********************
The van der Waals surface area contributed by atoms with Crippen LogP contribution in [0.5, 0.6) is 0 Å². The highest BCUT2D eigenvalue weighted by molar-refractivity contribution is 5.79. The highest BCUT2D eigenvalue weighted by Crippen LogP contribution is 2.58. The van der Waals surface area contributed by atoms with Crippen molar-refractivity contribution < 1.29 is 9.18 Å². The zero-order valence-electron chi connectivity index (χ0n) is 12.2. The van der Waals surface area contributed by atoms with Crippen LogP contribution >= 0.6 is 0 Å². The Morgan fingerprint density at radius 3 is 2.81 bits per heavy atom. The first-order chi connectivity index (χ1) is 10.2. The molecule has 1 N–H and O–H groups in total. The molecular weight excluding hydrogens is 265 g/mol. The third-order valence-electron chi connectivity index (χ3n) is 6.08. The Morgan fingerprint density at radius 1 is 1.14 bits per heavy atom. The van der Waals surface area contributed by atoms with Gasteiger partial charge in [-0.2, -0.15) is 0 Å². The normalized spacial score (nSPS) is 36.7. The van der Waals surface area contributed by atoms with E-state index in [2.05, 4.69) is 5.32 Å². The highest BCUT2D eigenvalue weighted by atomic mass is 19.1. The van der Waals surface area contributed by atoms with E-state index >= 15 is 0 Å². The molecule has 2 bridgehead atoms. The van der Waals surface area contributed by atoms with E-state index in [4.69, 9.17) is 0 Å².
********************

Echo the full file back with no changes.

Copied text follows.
The van der Waals surface area contributed by atoms with Crippen LogP contribution in [0.5, 0.6) is 0 Å². The highest BCUT2D eigenvalue weighted by molar-refractivity contribution is 5.79. The highest BCUT2D eigenvalue weighted by Crippen LogP contribution is 2.58. The van der Waals surface area contributed by atoms with Crippen molar-refractivity contribution < 1.29 is 9.18 Å². The zero-order valence-electron chi connectivity index (χ0n) is 12.2. The van der Waals surface area contributed by atoms with Crippen LogP contribution >= 0.6 is 0 Å². The Morgan fingerprint density at radius 3 is 2.81 bits per heavy atom. The first-order chi connectivity index (χ1) is 10.2. The molecule has 1 N–H and O–H groups in total. The molecular weight excluding hydrogens is 265 g/mol. The third-order valence-electron chi connectivity index (χ3n) is 6.08. The Morgan fingerprint density at radius 1 is 1.14 bits per heavy atom. The van der Waals surface area contributed by atoms with Gasteiger partial charge in [-0.2, -0.15) is 0 Å². The normalized spacial score (nSPS) is 36.7. The van der Waals surface area contributed by atoms with E-state index in [2.05, 4.69) is 5.32 Å². The highest BCUT2D eigenvalue weighted by atomic mass is 19.1. The van der Waals surface area contributed by atoms with E-state index >= 15 is 0 Å². The molecule has 2 bridgehead atoms. The van der Waals surface area contributed by atoms with E-state index in [4.69, 9.17) is 0 Å².